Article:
We stand among the many who have been deeply touched by the views of earth from space in NASA photographs. The solitary blue planet—the one round ball, unencumbered by divisions of nations, peoples, and ideologies. This is probably the single most monumental visual image to have ever entered our collective consciousness. Our beautiful, fragile world—our home.
These photographs from NASA are beyond art, beyond science. They represent a new paradigm, one that is nearly impossible to ignore, and a new challenge for those of us fortunate enough to live in these times—with the extraordinary intersection of forces and events that are taking place at the beginning of the twenty-first century. We have, on the one hand, this image of the single, isolated planet Earth seen amidst the black vastness of space—showing at least the potential for a vision of global unity—contrasted with the plethora of events, challenges, complex issues, technological achievements, and conflicts that make up the world we live in.
If we are the least bit sensitive, all of these phenomena have entered our collective souls,compete for our attention, causing much questioning and consternation within us. The challenge is to move this questioning beyond the mind; to embrace the question which does not contain words or concepts or have an answer, but presents an opening, a doorway to a deepening sense of experience, one that includes the body, mind, feelings, and soul. To ask the question with our entire being: how to live a human life, one filled with integrity and shaped by conscience?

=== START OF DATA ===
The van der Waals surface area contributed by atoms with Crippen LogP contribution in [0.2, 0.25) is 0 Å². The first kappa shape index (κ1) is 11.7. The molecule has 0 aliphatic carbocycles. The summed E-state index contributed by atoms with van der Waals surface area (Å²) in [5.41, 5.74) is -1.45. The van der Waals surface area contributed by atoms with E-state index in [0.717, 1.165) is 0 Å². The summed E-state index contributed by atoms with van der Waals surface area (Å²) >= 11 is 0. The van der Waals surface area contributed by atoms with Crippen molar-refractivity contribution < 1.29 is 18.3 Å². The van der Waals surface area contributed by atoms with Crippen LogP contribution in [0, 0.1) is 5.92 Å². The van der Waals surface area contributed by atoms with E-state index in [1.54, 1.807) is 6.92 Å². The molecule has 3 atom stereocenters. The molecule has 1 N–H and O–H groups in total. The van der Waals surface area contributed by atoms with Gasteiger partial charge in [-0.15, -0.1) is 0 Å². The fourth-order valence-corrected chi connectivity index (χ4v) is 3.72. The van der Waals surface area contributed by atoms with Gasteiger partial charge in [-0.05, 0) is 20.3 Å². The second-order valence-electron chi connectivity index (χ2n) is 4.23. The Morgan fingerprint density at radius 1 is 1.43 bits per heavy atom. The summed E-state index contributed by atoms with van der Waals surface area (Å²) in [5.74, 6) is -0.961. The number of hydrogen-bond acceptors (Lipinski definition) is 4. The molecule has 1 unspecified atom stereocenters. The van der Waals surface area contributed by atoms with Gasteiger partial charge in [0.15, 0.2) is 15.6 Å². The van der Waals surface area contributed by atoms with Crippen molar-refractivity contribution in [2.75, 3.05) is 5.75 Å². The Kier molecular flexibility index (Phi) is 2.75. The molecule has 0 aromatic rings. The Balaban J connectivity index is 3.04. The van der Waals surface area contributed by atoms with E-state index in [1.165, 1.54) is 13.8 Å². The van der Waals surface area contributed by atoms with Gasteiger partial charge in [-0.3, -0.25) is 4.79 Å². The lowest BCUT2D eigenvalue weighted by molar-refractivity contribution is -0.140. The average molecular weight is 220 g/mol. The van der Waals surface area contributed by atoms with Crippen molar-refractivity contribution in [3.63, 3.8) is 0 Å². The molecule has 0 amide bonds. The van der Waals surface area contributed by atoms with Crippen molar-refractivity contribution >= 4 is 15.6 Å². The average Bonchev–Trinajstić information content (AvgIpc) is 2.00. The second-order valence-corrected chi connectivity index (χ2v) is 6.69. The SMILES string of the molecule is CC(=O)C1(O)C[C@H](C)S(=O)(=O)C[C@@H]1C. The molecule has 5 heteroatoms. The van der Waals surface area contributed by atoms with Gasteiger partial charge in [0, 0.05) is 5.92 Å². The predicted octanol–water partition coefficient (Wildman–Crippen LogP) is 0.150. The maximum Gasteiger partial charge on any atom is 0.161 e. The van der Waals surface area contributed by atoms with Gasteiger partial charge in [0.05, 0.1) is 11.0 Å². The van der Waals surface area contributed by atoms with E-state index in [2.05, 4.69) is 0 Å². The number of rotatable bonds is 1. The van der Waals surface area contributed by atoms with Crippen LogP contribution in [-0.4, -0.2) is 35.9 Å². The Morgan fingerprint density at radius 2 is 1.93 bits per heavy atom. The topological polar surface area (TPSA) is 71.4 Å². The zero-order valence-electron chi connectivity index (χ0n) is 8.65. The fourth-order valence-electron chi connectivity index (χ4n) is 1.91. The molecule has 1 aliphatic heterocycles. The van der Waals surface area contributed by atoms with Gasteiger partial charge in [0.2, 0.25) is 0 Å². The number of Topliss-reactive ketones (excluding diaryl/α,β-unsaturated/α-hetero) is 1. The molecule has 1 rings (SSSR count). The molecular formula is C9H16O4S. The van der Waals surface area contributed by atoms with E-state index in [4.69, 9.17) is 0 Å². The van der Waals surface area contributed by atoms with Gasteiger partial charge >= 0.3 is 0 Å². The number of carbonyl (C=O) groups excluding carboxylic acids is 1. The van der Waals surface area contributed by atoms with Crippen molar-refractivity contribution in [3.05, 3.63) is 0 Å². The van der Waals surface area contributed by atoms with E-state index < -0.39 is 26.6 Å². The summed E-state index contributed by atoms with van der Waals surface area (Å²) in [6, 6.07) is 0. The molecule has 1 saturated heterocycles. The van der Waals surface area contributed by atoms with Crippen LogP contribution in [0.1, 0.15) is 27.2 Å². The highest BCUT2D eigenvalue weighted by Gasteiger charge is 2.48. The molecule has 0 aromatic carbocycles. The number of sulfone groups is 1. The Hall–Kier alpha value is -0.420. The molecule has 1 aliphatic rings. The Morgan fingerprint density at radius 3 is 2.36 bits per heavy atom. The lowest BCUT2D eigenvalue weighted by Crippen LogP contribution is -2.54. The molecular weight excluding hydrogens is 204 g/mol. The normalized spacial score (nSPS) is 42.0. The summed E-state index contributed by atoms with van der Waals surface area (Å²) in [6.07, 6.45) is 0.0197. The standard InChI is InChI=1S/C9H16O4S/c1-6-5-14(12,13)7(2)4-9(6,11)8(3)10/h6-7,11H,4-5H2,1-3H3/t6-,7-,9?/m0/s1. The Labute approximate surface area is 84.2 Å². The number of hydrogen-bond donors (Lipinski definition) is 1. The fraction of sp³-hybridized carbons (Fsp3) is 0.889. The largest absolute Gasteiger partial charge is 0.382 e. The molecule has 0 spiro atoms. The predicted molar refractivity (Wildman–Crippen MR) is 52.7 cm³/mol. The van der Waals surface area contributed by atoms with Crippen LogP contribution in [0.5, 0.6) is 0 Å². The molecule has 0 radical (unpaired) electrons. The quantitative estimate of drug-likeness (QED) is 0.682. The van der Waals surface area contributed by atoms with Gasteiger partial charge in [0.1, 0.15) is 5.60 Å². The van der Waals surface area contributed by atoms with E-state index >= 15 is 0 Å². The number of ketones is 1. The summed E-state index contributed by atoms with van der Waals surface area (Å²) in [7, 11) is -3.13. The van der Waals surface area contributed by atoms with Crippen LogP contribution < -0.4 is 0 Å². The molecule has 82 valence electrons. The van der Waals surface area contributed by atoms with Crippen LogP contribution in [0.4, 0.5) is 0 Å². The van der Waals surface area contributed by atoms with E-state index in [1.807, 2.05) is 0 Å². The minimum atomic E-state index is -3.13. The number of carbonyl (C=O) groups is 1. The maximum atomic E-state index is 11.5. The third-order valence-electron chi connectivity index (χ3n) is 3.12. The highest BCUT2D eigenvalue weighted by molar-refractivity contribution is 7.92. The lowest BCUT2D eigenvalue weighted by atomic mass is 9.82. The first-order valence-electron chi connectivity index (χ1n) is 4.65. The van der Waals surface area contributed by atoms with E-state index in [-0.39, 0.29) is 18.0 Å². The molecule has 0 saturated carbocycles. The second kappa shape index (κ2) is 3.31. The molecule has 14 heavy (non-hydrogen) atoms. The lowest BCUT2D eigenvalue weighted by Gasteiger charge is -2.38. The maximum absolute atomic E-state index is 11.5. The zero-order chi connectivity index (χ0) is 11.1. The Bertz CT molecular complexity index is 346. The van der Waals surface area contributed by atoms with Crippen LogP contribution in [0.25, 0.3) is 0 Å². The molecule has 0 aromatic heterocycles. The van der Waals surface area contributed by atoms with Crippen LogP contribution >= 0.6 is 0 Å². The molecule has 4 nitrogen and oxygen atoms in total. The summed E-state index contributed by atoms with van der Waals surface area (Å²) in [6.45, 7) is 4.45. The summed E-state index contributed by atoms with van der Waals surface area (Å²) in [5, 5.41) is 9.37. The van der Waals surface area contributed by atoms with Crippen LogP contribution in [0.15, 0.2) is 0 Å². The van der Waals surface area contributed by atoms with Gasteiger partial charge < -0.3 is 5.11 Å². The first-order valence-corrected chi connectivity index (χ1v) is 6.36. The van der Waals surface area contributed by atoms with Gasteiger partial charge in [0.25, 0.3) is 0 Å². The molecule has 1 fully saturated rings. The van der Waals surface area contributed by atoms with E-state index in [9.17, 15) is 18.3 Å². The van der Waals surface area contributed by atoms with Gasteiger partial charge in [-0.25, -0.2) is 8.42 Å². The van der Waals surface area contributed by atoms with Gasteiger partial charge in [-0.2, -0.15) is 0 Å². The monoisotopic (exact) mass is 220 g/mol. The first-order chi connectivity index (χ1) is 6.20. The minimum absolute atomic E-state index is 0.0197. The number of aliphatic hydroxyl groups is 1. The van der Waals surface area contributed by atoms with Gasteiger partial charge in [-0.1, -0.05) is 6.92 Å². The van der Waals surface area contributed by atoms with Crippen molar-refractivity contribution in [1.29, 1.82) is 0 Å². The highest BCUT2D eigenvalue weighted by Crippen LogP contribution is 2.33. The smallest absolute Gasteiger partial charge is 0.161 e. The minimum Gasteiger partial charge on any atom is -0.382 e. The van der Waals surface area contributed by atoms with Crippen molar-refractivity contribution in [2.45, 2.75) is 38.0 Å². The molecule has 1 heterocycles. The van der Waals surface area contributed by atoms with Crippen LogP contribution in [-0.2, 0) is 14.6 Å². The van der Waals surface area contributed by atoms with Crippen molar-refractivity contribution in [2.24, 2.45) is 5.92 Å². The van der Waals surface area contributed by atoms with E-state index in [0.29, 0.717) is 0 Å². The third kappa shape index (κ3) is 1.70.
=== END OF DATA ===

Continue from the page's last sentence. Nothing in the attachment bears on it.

Ultimately, the creative process is not about making objects. It is about the rediscovery of ourselves and the re-making of the world—to become an artist of the very act of living. The quest for genuine creativity, in whatever form it takes, is none other than the search for the awakening of consciousness and for uncovering the long-buried voice of conscience. If consciousness is the higher and truer function of the real mind, then conscience is the higher and truer function of the feeling nature. However, due to the conditions of our upbringing and the discordant conditions of modern life, we are often exiled from the transforming influence of conscience. A thick, inert crust has grown over it, separating us from its unifying potential. Conscience begins to make its appearance when we relinquish the shields that hide us from feeling and knowing the truth of our situation, replete with inner fragmentation and contradiction. Even our rational minds know that to achieve unity we must first embrace, and then go beyond the region of duality where contradiction resides.
The masks that hide us from ourselves—and prevent a keen awareness of external realities such as the state of the earth—are often deep-seated filters that block our entrance into the subtle, causal levels of reality. Don Juan recounts to Carlos Castaneda:
“The things people do are the shields against the forces that surround us; what we do as people gives us comfort and makes us feel safe…We never learn that the things we do as people are only shields and we let them dominate and topple our lives.
…The world is incomprehensible. We won’t ever understand it… [or] unravel its secrets. Thus, we must treat it as it is, a sheer mystery!